We’re glad to hear it.   Do you have an impressive press release case study that involves Business Wire services? Email monika.maeckle@businesswire.com


Great Free Keyword Tools For Your Press Releases

June 18, 2010


In this edition of SEO Tip Jar I want to show you some free keyword tools that can start using today to supplement your press release and online content creation efforts.  Keyword tools are an excellent resource to help you optimize for search, generate new ideas, gauge the relative popularity of different keywords among searchers or even just learn some new words.   I’ve divided this post into two sections:

Keyword Generation Tools which give you ideas and statistics based on keywords you input

Quirky Keyword Tools which might seem a little out there at first but can help you look at related words in different ways and maybe even give you a few ideas.

Without further ado, let’s dig in to the tools!

Keyword Generation Tools

Wordtracker’s Free Keyword Suggestion Tool is the granddaddy of online keyword tools.  Wordtracker was started way back in 1997 and uses a database of search terms culled from popular “metacrawlers” Dogpile and Metacrawler to supplement its keyword suggestion engine with data on search volume.

Wordtracker’s tool is designed to give you keyword ideas and usage is simple.  Just enter a keyword and click the button.  You’ll receive the top 100 related keywords in order of search volume.

It’s worth noting that since search frequency data is not provided directly by Google, Yahoo or Bing you should probably look at the numbers to gauge relative popularity rather than a precise estimate of the traffic you may be competing for.

If you are a data geek and want even more numbers surrounding these results, you can also try SEOBook’s free keyword tool (registration required) which borrows suggestions from Wordtracker. If you want even more results you’ll need to subscribe to their paid plan which is $59 per month.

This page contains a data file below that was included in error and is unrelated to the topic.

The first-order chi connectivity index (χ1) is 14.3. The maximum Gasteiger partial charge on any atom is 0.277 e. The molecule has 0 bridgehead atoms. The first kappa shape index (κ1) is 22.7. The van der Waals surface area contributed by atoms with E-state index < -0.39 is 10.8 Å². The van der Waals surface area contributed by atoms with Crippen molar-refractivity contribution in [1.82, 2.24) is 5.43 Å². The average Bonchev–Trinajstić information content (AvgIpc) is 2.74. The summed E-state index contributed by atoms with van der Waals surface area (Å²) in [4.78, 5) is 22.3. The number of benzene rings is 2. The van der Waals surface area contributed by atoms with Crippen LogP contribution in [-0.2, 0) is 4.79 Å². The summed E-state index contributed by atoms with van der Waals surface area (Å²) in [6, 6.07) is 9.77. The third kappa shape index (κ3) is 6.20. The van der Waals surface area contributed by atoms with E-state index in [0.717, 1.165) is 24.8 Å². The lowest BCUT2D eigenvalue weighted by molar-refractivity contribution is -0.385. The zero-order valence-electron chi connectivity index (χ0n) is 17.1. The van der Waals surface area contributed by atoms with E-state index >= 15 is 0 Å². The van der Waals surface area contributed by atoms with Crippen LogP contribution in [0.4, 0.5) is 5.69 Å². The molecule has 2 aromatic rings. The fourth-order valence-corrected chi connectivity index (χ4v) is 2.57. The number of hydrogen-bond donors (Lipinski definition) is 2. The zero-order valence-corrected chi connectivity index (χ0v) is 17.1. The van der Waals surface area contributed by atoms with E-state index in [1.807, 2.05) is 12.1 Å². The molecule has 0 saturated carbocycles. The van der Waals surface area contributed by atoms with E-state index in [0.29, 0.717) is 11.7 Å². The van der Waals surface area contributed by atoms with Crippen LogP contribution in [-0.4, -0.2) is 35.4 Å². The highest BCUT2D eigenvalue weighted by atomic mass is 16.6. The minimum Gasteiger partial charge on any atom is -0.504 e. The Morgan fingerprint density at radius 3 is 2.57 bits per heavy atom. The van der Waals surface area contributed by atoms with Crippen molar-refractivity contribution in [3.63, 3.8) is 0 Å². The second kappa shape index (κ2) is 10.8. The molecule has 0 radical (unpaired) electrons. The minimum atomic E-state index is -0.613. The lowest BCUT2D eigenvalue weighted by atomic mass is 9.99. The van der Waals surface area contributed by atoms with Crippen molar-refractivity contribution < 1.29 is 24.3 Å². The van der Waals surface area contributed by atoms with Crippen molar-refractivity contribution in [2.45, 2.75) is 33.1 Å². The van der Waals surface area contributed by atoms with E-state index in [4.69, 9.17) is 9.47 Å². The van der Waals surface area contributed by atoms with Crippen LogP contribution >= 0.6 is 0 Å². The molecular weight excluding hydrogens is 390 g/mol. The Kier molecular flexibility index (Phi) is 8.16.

Wordstream’s Free Keyword tool is a relative newcomer but provides a bit more features than Wordtracker.  First off, Wordstream lets you put in more than one keyword at once.  This lets you more easily gauge popularity of different terms.  Second, and most importantly, Wordstream will provide you with a full list of matching keywords via e-mail rather than limiting results to the first 100.

Another difference between the two services is that Wordstream keywords are ranked with relative frequency rather than hard numbers, although this might actually make it easier for people to put all the keywords you generate in context.

They also assert that their keyword tools draw from the widest dataset, although the results returned seemed quite similar to Wordtracker in my limited tests.

Wordstream has another tool called the Keyword Niche Finder that aims to give you segmented result sets for niche keywords based a single keyword that you enter. enter.

Since the groups generated are likely to be seen as similar by search engines as well as news consumers I can see this tool being very useful for conceiving and building topic themes for, say, a related series of press releases, marketing messages and social media topics working in conjunction.

Google’s AdWords Keyword Tool is a favorite of many wordsmiths since it pulls recommendations and data directly from Google.  As the name suggests, this tool is designed to help Google AdWords advertisers and tends to show you very broad keywords with the most search activity by default (top recommendations for my keywords make sushi and learn Japanese were sushi making and Japanese sushi).  These recommendations and data provided can be useful for anyone crafting online content if you’re willing to mine through the results.

Here’s a tip to find more targeted keywords with the AdWords tool: sort by Global Monthly Searches from low to high and work your way up the list until you find a sweet spot of targeted keywords with significant traffic.  You could also supplement your research with Google Trends for even more data.

Quirky Keyword Tools

Sometimes you just need to take a more different look at things.  The following tools can help you spot trends and relationships among all the words floating around the web.

SEOMoz’s Popular Searches tool simply displays popular searches and topics from Google, Yahoo, Technorati, Amazon, eBay and elsewhere.  All of this data is available scattered around the web, but it’s great to have it in one place.  You can also search the archives to see what’s been popular as far back as 2007.